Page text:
PLSRs dont have MPLS context FIBs. PLSRs dont have Context Protocol-Nexthop. Because they dont have Private label routes to originate.

However a node in the network can play both roles, of PLER and PLSR.

3.5. Sending traffic into the MPLS plane

At a PLER, MPLS-traffic arriving with private label hits the correct private MPLS FIB by virtue of either arriving on a "private network-interface" that is attached to the MPLS context FIB, or arriving with a "Context label" on a network-interface attached to the global MPLS FIB.

To send data traffic into this private MPLS plane, the sender MUST use as handle either a "Context label" advertised by a node or a "Private interface" owned by the MPLS context FIB at the node. The MPLS context FIB is created for an application that needs a private MPLS plane.

The Context label is the only dynamic label-value the application needs to learn from the network (PLER node it is connected to), to be able to use the private MPLS plane. The application can chose predictable value for the labels to be programmed in the private MPLS FIBs.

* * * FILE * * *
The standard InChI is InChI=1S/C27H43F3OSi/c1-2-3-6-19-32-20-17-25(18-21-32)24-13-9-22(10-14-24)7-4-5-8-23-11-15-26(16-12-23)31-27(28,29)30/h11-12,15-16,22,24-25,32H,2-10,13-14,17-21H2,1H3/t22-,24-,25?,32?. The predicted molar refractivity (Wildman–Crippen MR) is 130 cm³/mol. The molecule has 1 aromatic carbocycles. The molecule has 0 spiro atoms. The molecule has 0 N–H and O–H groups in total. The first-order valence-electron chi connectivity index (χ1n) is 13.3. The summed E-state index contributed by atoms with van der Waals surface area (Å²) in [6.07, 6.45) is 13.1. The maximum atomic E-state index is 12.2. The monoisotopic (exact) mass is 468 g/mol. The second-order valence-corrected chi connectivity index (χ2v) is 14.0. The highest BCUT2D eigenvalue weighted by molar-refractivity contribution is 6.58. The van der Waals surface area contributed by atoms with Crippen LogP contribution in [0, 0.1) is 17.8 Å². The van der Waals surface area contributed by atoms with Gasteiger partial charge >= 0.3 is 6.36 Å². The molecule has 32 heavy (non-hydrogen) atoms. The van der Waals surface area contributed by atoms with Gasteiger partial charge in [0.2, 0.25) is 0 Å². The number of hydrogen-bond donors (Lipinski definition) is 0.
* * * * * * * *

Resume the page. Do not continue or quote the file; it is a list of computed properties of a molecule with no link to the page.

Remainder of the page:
Once the packet enters the private MPLS plane at an edge-node (PLER), the node will forward the packet to the next node (PLSR or PLER), by pushing the Context label advertised by that next-node, and the transport-label to reach that node's GPNH. This will repeat until the packet reaches the PLER's private MPLS FIB that originated that private MPLS-label.

At each PLER in the MPLS plane, the private label value remains the same, and points towards the same resource attached to the MPLS plane. This allows the applications using the MPLS-network a static-labels view of the resourses attached to the private MPLS plane.

At each PLSR in the MPLS plane, the Context label value will change (be swapped in forwarding), but is transparent to the application.

4. Terminology

P-router : A Provider core router, also called a LSR

LSR : Label Switch Router (pure transport node speaking LDP, RSVP etc)

PLSR: a BGP-CT or BGP-LU transit node in a private MPLS plane, that does label-swap forwarding for Context label.

PLER: an edge node in a private MPLS plane. It has a forwarding context for private labels.

Detour-router : A BGP border node that is used as a loose-hop in a traffic-engineered path

PE-router : Provider Edge router, that hosts a service (Internet, L3VPN etc)

SE-router : Service Edge router. Same as PE.

SFH-router : Service Forwarding Helper. A node helping an SE-router with service-traffic forwarding, using service routes mirrored by the SE.

MPLS FIB : MPLS Forwarding table

Global MPLS FIB : Global MPLS Forwarding table, to which shared-interfaces are connected